Previously, Awami League presidium member Kazi Zafarullah and his family's names appeared in the Panama Papers, as officers of an offshore entity registered in the British Virgin Islands. No other Bangladeshi politician's name is to be found in the ICIJ database.
Mintoo, his wife and three sons' names appear in the Paradise Papers in relation to their interests in NFM Energy Ltd, which was set up in August 1999 with its corporate address matching that of Mintoo's Multimode Group in the capital's Panthapath, but registered in Bermuda. Mintoo and his family members are named variously as president, shareholder, director, etc. There is just one little thing in favour of the association between them and NFM: they hardly tried to hide it.
The Multimode Group's website, till late Saturday evening, had a page on NFM Energy. Various public profiles of Mintoo (and Tabith as well) state his interest in NFM Energy, including one on the website of Pragati Life Insurance, in which he is a director. His LinkedIn profile lists him as managing director of the company (a position he never holds in the Paradise Papers). The company is described as ‘one of the industry leaders in gas drilling exploration sharing interests and investments in Chevron Bangladesh Ltd. It is engaged in gas exploration of blocks 12, 13 and 14.’
This share in Chevron, descended from a share he received in Unocal Bangladesh before Unocal was globally acquired by Chevron, has long been common knowledge in Bangladeshi business circles. It is also seen as the source of Mintoo's strong ties to the US, even though Chevron is said to have bought it back from him.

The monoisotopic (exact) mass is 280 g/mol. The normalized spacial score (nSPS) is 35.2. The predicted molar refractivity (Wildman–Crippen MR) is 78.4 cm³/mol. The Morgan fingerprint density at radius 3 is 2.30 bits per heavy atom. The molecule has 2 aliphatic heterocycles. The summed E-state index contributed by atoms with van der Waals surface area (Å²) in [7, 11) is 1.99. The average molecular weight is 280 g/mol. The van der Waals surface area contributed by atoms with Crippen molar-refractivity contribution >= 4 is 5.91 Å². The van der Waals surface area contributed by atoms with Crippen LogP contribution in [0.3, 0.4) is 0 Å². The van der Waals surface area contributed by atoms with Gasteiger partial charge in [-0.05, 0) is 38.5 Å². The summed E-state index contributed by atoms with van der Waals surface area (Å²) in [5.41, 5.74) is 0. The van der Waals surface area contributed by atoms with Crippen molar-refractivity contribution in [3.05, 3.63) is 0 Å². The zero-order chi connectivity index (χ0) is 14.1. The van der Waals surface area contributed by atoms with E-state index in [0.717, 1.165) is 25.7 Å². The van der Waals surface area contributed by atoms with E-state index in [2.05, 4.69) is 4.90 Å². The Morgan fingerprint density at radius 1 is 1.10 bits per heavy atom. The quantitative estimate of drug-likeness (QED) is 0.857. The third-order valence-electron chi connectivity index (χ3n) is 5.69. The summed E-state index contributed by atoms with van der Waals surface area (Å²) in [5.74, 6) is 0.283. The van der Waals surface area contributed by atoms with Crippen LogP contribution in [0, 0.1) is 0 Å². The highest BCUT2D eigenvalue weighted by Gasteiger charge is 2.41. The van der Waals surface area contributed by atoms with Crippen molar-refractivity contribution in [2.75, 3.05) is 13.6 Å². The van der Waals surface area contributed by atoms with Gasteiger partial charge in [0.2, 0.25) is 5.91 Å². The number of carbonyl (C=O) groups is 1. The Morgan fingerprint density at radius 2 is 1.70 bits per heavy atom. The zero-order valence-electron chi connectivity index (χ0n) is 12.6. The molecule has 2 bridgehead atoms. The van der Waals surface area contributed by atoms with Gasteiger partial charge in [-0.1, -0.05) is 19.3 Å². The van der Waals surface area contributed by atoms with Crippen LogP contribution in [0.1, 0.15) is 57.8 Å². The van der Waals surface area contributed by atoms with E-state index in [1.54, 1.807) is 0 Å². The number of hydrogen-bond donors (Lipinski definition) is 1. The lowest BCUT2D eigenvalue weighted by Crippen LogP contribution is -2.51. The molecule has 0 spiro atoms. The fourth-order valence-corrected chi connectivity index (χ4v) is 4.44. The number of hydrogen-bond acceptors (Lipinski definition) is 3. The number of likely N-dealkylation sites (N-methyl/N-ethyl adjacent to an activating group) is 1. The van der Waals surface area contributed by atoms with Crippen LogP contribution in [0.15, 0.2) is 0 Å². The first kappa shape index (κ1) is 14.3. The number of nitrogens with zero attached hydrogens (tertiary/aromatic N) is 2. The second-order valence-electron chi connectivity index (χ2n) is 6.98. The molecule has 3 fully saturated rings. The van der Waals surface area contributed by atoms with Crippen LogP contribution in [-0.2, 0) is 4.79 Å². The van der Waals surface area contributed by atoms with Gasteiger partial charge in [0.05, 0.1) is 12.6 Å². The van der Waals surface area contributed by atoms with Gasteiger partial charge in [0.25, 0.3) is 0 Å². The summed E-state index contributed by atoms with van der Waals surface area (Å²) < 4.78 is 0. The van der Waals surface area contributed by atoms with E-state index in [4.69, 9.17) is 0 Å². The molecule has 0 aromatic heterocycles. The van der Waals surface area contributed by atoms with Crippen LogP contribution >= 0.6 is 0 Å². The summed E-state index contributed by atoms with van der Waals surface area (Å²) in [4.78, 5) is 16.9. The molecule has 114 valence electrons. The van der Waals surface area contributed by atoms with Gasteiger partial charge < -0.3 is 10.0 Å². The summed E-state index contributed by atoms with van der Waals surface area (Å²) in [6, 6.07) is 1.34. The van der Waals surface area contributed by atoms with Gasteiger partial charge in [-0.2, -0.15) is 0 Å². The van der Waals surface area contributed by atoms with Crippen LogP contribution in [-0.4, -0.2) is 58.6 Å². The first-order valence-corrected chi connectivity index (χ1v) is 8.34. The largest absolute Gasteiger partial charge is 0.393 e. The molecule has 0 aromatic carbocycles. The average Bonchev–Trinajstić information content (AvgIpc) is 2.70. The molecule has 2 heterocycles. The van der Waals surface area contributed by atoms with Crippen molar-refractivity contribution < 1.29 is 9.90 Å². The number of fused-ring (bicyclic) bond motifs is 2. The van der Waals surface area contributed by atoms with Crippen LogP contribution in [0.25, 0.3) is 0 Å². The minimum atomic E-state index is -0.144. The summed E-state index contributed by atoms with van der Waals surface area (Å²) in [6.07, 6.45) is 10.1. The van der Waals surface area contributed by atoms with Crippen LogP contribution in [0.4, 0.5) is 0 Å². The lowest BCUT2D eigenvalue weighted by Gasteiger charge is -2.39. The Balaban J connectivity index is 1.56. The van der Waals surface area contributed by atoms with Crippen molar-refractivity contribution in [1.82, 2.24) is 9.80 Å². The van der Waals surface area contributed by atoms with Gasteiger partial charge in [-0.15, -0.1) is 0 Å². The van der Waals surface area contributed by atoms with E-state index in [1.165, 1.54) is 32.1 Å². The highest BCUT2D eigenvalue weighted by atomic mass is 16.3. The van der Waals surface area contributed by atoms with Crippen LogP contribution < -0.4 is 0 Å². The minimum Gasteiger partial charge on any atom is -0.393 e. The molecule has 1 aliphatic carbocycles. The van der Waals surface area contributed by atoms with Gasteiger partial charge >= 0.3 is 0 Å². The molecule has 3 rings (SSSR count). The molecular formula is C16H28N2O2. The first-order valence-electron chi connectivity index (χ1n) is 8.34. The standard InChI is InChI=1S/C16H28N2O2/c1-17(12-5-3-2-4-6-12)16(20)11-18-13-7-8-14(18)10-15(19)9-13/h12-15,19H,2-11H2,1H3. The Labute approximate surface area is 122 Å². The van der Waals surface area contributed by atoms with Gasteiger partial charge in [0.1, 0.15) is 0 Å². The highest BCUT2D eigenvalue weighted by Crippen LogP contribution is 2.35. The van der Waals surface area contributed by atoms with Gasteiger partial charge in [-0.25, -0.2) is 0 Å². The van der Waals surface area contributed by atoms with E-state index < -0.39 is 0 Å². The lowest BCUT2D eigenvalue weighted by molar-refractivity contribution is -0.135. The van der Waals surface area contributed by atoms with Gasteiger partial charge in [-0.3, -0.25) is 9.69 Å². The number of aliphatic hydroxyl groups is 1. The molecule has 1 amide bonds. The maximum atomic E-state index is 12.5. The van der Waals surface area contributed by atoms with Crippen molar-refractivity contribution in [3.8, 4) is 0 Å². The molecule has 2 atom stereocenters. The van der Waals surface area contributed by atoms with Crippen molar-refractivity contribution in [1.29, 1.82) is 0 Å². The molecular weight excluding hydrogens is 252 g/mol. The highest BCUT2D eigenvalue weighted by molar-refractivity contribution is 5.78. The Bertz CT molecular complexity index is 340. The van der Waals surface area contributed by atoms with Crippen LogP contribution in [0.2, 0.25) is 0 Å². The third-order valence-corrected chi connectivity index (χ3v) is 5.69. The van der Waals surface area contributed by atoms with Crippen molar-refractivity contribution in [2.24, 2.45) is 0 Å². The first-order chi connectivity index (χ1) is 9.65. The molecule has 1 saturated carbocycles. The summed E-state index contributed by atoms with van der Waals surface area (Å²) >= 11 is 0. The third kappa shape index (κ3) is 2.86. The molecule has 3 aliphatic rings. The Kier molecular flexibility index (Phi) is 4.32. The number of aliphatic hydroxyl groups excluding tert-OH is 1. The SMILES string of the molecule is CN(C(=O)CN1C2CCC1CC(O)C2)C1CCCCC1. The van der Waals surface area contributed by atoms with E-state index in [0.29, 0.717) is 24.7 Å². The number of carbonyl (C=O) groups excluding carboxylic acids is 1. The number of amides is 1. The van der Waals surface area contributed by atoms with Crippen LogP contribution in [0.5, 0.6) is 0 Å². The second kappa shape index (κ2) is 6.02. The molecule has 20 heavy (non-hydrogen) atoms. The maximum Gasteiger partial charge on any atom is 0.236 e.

To the extent that the company never visibly operated on the local scene, and was probably just a vehicle for Mintoo's unusual stake in a foreign investor's local outfit, NFM does subscribe to the template of an offshore shell company. Critics will also point out that despite the visible openness around his ownership of the company, nowhere is it mentioned that NFM is actually registered in Bermuda.
At this stage however, more information would be needed to conclude whether there was any untoward activity Mintoo, Tabith or the rest of the family engaged in through their stake in NFM. The Paradise Papers contain no information relating to fund transfers into and out of NFM, or any of the other firms with Bangladeshi officers, from which an intention to dodge tax or launder money could be inferred.
The Panama Papers triggered two prime ministerial resignations - in Iceland and Pakistan. Both related to non-disclosure of stakes in offshore firms while in public office. But neither Mintoo nor Tabith have actually ever held public office. Tabith lost the mayor's race to Annisul Huq, while Mintoo has never garnered a nomination even. In his public profile on the Multimode website, it is stated that Tabith ‘sits on the board of all Multimode Group and associate concerns’.
In comments to the media on Saturday, Mintoo denied transferring any money to NFM from Bangladesh. As things stand, there is no evidence to suggest tax avoidance, evasion or any dishonest financial gain on the part of Mintoo or his family. Barring an investigation by NBR that is able to shed more light on his dealings, this may be as far as it goes. But the ball is in the NBR's court.